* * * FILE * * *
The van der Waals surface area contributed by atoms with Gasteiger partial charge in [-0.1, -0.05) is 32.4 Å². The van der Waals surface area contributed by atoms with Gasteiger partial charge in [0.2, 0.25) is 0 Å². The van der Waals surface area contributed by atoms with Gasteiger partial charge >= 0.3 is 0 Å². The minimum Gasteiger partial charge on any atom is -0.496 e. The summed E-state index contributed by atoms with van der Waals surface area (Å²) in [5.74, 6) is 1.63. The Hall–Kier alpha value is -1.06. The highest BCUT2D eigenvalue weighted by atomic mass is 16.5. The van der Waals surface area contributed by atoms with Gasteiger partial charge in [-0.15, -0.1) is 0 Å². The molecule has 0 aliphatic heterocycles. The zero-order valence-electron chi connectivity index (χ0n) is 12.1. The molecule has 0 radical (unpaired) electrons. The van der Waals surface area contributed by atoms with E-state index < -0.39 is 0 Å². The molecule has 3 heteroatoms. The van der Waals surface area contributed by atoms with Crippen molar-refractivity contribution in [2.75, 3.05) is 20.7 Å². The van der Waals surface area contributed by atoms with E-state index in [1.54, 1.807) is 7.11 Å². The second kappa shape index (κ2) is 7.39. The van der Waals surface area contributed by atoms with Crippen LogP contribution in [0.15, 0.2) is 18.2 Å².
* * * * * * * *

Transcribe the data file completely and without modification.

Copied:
The van der Waals surface area contributed by atoms with Gasteiger partial charge in [-0.1, -0.05) is 32.4 Å². The van der Waals surface area contributed by atoms with Gasteiger partial charge in [0.2, 0.25) is 0 Å². The van der Waals surface area contributed by atoms with Gasteiger partial charge >= 0.3 is 0 Å². The minimum Gasteiger partial charge on any atom is -0.496 e. The summed E-state index contributed by atoms with van der Waals surface area (Å²) in [5.74, 6) is 1.63. The Hall–Kier alpha value is -1.06. The highest BCUT2D eigenvalue weighted by atomic mass is 16.5. The van der Waals surface area contributed by atoms with Gasteiger partial charge in [-0.15, -0.1) is 0 Å². The molecule has 0 aliphatic heterocycles. The zero-order valence-electron chi connectivity index (χ0n) is 12.1. The molecule has 0 radical (unpaired) electrons. The van der Waals surface area contributed by atoms with E-state index < -0.39 is 0 Å². The molecule has 3 heteroatoms. The van der Waals surface area contributed by atoms with Crippen molar-refractivity contribution in [2.75, 3.05) is 20.7 Å². The van der Waals surface area contributed by atoms with E-state index in [1.54, 1.807) is 7.11 Å². The second kappa shape index (κ2) is 7.39. The van der Waals surface area contributed by atoms with Crippen LogP contribution in [0.15, 0.2) is 18.2 Å².